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    Sale 7735

    Impressionist/Modern Evening Sale

    23 June 2009, London, King Street

  • Lot 40

    Salvador Dalí (1904-1989)

    Le piano surréaliste

    Price Realised  

    Salvador Dalí (1904-1989)
    Le piano surréaliste
    signed and dated 'Dalí 37' (lower left)
    charcoal heightened with white chalk on paper
    24 5/8 x 18¾ in. (62.5 x 47.6 cm.)
    Executed in 1937


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    Robert Descharnes has kindly confirmed the authenticity of this work and it is archived under no. A-16, D-1354.



    'And on Fifth Avenue Harpo Marx has just lighted the fuse that projects from the behinds of a flock of expensive giraffes stuffed with dynamite. They run in all directions, sowing panic and obliging everyone to seek refuge pell-mell within the shops. All the fire-alarms of the city have just been turned on, but it is already too late. Boom! Boom! I salute you explosive giraffes of New York and all you fore-runners of the irrational -Mack Sennett, Harry Langdon, and you too, unforgettable Buster Keaton, tragic and delirious like my rotten and mystic donkeys, desert roses of Spain' (Salvador Dalí, 'Projected Extract from 'Giraffes on Horseback Salad', in The Secret Life of Salvador Dalí, New York, 1942, p. 332).


    The Surrealist Piano is a study for a scenario in an unrealized film to have been entitled Giraffes on Horseback Salad that Dalí prepared in collaboration with the Marx brothers in Hollywood in 1937. A lifelong fan of the Marx brothers, Dalí met Harpo Marx - his favourite Marx brother - in Hollywood in 1936, becoming close to the legendary comedian and painting his portrait. Together with Harpo and his brothers Groucho and Chico, Dali began work on preparation for a new film in which their unique brand of madcap comedy would ally itself with his own Surrealist imagination. Then currently obsessed by the themes of the burning Giraffe and the Surrealist Woman - a spectral figure with her face full of roses - Dali began to write and draw scenarios for the film.

    The Surrealist Piano incorporates several typical Dalinean themes, from the phallic cypress tree reminiscent of Böcklin's Island of the Dead erupting through a piano, to the figure of a naked woman with the face of a clock. The scenario that the picture describes is the embracing of the 'Surrealist Woman' 'photographed from behind, or in circumstances where the face is hidden, in order to increase the enigmatic atmosphere of her personality' by the film's central character 'Jimmy' (Salvador Dalí, 'The Surrealist Woman': unpublished Marx brothers film scenario, 1937 reproduced in R. Descharnes, Salvador Dali, New York, 1984, p. 158). For Jimmy, as for Dalí, the Surrealist Woman personifies a 'world of fantasy, dreams and the imagination'; her friends are Harpo, Groucho and Chico Marx. In The Surrealist Piano, the Surrealist Woman is embraced at the piano which simultaneously serves a sacred spring filling a lake while at the top of the picture, in a scene that anticipates Dali's later work on the Hitchcock film Spellbound, a landscape where a lone figure and long mysterious shadows extend steeply towards a horizon.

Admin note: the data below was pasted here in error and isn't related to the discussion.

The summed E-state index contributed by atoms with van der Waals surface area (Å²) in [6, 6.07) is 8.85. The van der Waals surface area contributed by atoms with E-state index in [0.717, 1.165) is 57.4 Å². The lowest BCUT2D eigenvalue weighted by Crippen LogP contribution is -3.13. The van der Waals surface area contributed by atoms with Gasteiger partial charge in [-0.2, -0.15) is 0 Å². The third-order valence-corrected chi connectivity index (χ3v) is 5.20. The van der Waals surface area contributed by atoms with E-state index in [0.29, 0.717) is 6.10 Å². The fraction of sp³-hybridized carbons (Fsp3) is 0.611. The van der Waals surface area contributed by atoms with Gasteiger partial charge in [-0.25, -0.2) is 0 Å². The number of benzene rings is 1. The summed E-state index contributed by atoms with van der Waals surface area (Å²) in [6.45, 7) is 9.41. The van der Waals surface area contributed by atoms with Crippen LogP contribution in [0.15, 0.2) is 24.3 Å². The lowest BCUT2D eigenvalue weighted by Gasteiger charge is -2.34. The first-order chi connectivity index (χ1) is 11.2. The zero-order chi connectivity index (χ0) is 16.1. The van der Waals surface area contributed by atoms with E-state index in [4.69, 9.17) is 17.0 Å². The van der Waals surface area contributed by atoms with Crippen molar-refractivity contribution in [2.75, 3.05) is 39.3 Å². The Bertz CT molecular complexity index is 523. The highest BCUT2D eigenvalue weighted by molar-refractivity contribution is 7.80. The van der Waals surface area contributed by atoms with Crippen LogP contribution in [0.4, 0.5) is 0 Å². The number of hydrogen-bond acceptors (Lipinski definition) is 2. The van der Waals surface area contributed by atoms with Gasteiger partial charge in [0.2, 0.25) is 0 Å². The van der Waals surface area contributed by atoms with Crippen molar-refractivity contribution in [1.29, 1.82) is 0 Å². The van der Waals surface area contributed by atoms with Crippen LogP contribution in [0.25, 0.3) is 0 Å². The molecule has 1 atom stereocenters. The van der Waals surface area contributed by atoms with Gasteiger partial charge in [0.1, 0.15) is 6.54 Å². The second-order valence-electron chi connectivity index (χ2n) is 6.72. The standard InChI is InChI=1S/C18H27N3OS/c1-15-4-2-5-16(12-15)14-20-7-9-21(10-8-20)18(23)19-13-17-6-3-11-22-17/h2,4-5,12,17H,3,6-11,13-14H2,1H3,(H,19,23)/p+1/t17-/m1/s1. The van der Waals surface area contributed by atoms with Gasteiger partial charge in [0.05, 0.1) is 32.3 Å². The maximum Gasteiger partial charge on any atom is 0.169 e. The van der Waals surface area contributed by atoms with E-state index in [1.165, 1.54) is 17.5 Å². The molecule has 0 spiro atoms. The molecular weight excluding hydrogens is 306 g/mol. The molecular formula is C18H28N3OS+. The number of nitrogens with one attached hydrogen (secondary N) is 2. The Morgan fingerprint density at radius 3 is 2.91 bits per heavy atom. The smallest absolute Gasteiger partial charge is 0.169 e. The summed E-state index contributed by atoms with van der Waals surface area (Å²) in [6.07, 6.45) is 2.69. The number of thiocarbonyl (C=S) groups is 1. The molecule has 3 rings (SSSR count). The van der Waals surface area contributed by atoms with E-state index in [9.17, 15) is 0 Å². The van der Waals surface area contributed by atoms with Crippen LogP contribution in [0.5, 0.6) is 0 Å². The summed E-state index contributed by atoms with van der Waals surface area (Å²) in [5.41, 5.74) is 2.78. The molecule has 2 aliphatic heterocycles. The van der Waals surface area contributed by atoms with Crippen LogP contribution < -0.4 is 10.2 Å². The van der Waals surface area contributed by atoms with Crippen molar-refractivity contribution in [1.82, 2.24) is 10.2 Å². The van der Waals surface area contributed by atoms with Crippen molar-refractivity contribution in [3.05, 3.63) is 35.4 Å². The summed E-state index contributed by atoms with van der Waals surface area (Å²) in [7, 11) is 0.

Recalling such earlier paintings as Three Young Surrealist Women Holding in their Arms the skins of an Orchestra of 1936 and Necrophilic Fountain Flowing from a Grand Piano of 1933, The Surrealist Piano, with its embracing couple standing at the meeting point of a cello-shaped pool and a dissolving grand piano, is both a typical Dalinean dreamscape, and a rare testament to the brief but fascinating collaboration between two of the most imaginative surrealist imaginations of the Twentieth Century.

    Special Notice

    VAT rate of 5% is payable on hammer price and at 15% on the buyer's premium


    Provenance

    The Marx brothers.
    J.M. Tessone, New York, by 1989.


    Literature

    K. von Maur, Salvador Dalí, 1904-1989, Stuttgart, 1989, no. 172 (illustrated p. 221).
    Exh. cat., Salvador Dalí, Montreal, 1990, no. 42 (illustrated p. 97).


    Exhibited

    Stuttgart, Staatsgalerie, Salvador Dalí, 1904-1989, May - July 1989, no. 42 (illustrated); this exhibition later travelled to Zurich, Kunsthaus, August - October 1989, no. 172.
    Atlanta, Michael C. Carlos Museum, Emory University, From Gaudi to Tàpies: Catalan Masters of the 20th Century, April - June 1996 (illustrated p. 59); this exhibition later travelled to Quebec, Musée de Québec, June - July 1996; St. Petersburg, Florida, The Salvador Dalí Museum, July - September 1996 and San Antonio, Museum of Art, October - December 2006.
    Barcelona, Fundació Caixa de Catalunya, La Pedrera, Dalí Arquitectura, June - August 1996, no. 17 (illustrated).
    Rio de Janeiro, Museu Nacional de Bellas Artes, Dalí Monumental, March - May 1998, no. 106 (illustrated p. 87).
    Huntington, New York, Heckscher Museum of Art, Aaron Copeland's America, November 2000 - January 2001 (illustrated).
    Rio de Janeiro, Centro Cultural Banco do Brasil, Surrealism, 2001. Barcelona, Fundació La Caixa, Dalí: Cultura de masses, February - May 2004, no. 123 (illustrated); this exhibition later travelled to Madrid, Museo Nacional Centro de Arte Reina Sofía, June - August 2004; St. Petersburg, Florida, Salvador Dalí Museum, October 2004 - January 2005 and Rotterdam, Museum Boijmans Van Beuningen, February - May 2005.
    London, Tate Modern, Dalí & Film, June - September 2007 (illustrated p. 150, fig. 94); this exhibition later travelled to Los Angeles, County Museum of Art, October 2007 - January 2008; St. Petersburg, Florida, Salvador Dalí Museum, February - June 2008 and New York, Museum of Modern Art, June - September 2008.